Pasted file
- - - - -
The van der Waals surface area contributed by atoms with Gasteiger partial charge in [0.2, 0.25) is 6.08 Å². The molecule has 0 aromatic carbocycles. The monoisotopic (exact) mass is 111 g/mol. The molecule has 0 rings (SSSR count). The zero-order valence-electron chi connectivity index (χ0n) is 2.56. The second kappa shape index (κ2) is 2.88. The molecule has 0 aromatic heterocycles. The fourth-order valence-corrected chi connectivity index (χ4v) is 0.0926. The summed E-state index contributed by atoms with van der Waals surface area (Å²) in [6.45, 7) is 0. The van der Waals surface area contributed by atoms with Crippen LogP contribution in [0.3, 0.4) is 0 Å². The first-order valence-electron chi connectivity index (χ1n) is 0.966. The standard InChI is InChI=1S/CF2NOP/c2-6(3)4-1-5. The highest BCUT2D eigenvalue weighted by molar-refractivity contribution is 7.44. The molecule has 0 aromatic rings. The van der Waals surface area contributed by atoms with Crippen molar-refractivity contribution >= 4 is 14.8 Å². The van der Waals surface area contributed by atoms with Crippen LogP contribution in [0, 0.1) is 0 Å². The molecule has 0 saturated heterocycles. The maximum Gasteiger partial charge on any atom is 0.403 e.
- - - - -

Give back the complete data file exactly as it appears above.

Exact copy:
The van der Waals surface area contributed by atoms with Gasteiger partial charge in [0.2, 0.25) is 6.08 Å². The molecule has 0 aromatic carbocycles. The monoisotopic (exact) mass is 111 g/mol. The molecule has 0 rings (SSSR count). The zero-order valence-electron chi connectivity index (χ0n) is 2.56. The second kappa shape index (κ2) is 2.88. The molecule has 0 aromatic heterocycles. The fourth-order valence-corrected chi connectivity index (χ4v) is 0.0926. The summed E-state index contributed by atoms with van der Waals surface area (Å²) in [6.45, 7) is 0. The van der Waals surface area contributed by atoms with Crippen LogP contribution in [0.3, 0.4) is 0 Å². The first-order valence-electron chi connectivity index (χ1n) is 0.966. The standard InChI is InChI=1S/CF2NOP/c2-6(3)4-1-5. The highest BCUT2D eigenvalue weighted by molar-refractivity contribution is 7.44. The molecule has 0 aromatic rings. The van der Waals surface area contributed by atoms with Crippen molar-refractivity contribution >= 4 is 14.8 Å². The van der Waals surface area contributed by atoms with Crippen LogP contribution in [0, 0.1) is 0 Å². The molecule has 0 saturated heterocycles. The maximum Gasteiger partial charge on any atom is 0.403 e.